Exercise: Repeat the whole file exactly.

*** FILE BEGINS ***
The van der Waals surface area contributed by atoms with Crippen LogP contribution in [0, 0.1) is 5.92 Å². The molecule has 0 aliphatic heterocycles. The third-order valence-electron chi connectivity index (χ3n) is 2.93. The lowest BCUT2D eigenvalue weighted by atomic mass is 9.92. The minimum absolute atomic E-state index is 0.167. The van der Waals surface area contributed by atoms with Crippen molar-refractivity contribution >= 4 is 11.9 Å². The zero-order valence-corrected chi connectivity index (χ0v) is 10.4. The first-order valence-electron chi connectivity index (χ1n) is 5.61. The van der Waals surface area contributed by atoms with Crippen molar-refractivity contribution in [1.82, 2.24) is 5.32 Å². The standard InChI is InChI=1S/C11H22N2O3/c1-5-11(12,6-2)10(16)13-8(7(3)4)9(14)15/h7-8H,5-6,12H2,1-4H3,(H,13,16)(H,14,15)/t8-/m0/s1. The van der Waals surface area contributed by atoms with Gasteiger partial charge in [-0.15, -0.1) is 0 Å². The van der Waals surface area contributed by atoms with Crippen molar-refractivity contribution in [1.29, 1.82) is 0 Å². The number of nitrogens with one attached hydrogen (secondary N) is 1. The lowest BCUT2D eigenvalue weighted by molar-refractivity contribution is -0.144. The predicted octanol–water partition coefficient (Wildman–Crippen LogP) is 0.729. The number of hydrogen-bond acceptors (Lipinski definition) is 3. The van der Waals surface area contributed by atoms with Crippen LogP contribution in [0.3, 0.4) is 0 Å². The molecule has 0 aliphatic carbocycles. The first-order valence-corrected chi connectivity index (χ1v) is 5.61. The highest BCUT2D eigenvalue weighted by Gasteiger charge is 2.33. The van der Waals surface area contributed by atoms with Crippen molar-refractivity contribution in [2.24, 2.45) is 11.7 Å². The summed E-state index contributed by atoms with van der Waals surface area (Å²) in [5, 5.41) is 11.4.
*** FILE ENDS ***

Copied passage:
The van der Waals surface area contributed by atoms with Crippen LogP contribution in [0, 0.1) is 5.92 Å². The molecule has 0 aliphatic heterocycles. The third-order valence-electron chi connectivity index (χ3n) is 2.93. The lowest BCUT2D eigenvalue weighted by atomic mass is 9.92. The minimum absolute atomic E-state index is 0.167. The van der Waals surface area contributed by atoms with Crippen molar-refractivity contribution >= 4 is 11.9 Å². The zero-order valence-corrected chi connectivity index (χ0v) is 10.4. The first-order valence-electron chi connectivity index (χ1n) is 5.61. The van der Waals surface area contributed by atoms with Crippen molar-refractivity contribution in [1.82, 2.24) is 5.32 Å². The standard InChI is InChI=1S/C11H22N2O3/c1-5-11(12,6-2)10(16)13-8(7(3)4)9(14)15/h7-8H,5-6,12H2,1-4H3,(H,13,16)(H,14,15)/t8-/m0/s1. The van der Waals surface area contributed by atoms with Gasteiger partial charge in [-0.15, -0.1) is 0 Å². The van der Waals surface area contributed by atoms with Crippen molar-refractivity contribution in [1.29, 1.82) is 0 Å². The number of nitrogens with one attached hydrogen (secondary N) is 1. The lowest BCUT2D eigenvalue weighted by molar-refractivity contribution is -0.144. The predicted octanol–water partition coefficient (Wildman–Crippen LogP) is 0.729. The number of hydrogen-bond acceptors (Lipinski definition) is 3. The van der Waals surface area contributed by atoms with Crippen LogP contribution in [0.3, 0.4) is 0 Å². The molecule has 0 aliphatic carbocycles. The first-order valence-corrected chi connectivity index (χ1v) is 5.61. The highest BCUT2D eigenvalue weighted by Gasteiger charge is 2.33. The van der Waals surface area contributed by atoms with Crippen molar-refractivity contribution in [2.24, 2.45) is 11.7 Å². The summed E-state index contributed by atoms with van der Waals surface area (Å²) in [5, 5.41) is 11.4.